Consciousness and Presence

The Phenomenology and Ontology of Conscious Intentionality

From January 2017 to September 2017

In the classical tradition of phenomenology founded by Edmund Husserl, consciousness and intentional meaning are both understood as intimately related to the structure and limits of the world as such. Recent discussions of consciousness, explanation, fundamentality, and semantics in analytic philosophy suggest a renewal and further contemporary development of this theme. What David Chalmers calls the “hard problem” of consciousness may be seen as resulting from the fact that consciousness and intentional meaning cannot be integrated without distortion into a total description of the objective facts and metaphysical structure of the material or physical world. This suggests new ways of thinking about how consciousness might nevertheless figure within a fundamental theory of the world, as well as how consciousness is related to the sense or meaning of the language in which such a theory could be stated.

Another characteristic theme of classical phenomenology is the essential link between consciousness and presence. For philosophers following Brentano and Husserl, knowledge and meaning are understood as requiring presence or presentation of a content to or by a subject of experience. Here it is the direct presentation of a phenomenon in consciousness – rather than its representation in symbolically or linguistically mediated form – that plays the theoretically basic role. In the phenomenological tradition, presence is also understood as making possible reflexive (or self-relational) self-presentation: one can present to oneself the structure or content of one’s own occurring conscious or presentational states, as they are occurring.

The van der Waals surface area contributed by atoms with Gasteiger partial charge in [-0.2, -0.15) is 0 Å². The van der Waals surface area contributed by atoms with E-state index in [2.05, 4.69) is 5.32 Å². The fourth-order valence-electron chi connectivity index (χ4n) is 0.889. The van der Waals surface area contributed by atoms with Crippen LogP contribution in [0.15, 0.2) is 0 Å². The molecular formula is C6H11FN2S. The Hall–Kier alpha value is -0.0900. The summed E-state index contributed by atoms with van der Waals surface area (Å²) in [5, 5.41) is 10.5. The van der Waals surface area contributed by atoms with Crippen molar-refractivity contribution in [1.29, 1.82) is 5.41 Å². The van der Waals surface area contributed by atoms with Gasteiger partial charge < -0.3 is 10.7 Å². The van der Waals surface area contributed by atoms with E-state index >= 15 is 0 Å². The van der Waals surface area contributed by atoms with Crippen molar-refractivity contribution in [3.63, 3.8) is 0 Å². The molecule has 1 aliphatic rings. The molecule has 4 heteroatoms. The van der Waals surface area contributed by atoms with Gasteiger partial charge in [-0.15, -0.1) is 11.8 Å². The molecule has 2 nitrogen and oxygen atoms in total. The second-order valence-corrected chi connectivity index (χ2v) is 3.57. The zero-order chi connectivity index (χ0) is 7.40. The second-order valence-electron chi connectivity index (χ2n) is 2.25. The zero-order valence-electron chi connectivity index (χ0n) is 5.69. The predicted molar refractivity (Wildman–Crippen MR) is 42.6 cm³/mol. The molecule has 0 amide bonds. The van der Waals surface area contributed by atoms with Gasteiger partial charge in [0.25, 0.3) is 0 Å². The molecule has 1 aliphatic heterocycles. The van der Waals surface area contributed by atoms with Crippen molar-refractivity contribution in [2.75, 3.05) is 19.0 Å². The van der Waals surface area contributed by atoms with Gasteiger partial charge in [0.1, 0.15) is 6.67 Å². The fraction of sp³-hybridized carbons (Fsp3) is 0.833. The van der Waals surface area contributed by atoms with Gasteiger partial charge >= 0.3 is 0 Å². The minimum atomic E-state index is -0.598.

Can the logical and phenomenological structure of conscious intentionality be clarified in terms of presence and reflexivity, and its irreducibility to the physical thereby explained? This project is devoted to exploring the merits of this suggestion. If the suggestion is correct, then consciousness and intentionality cannot be accounted for by means of physical, causal, behavioral, or functional explanations. On the other hand, the clarification of its presentational and self-presentational structure also indicates its proper place within, or in relation to, a total description of the world.

Image: Meconopsis “Himalayan Poppy”, Ernest McGray, Jr.

Paul Livingston

Principal Investigator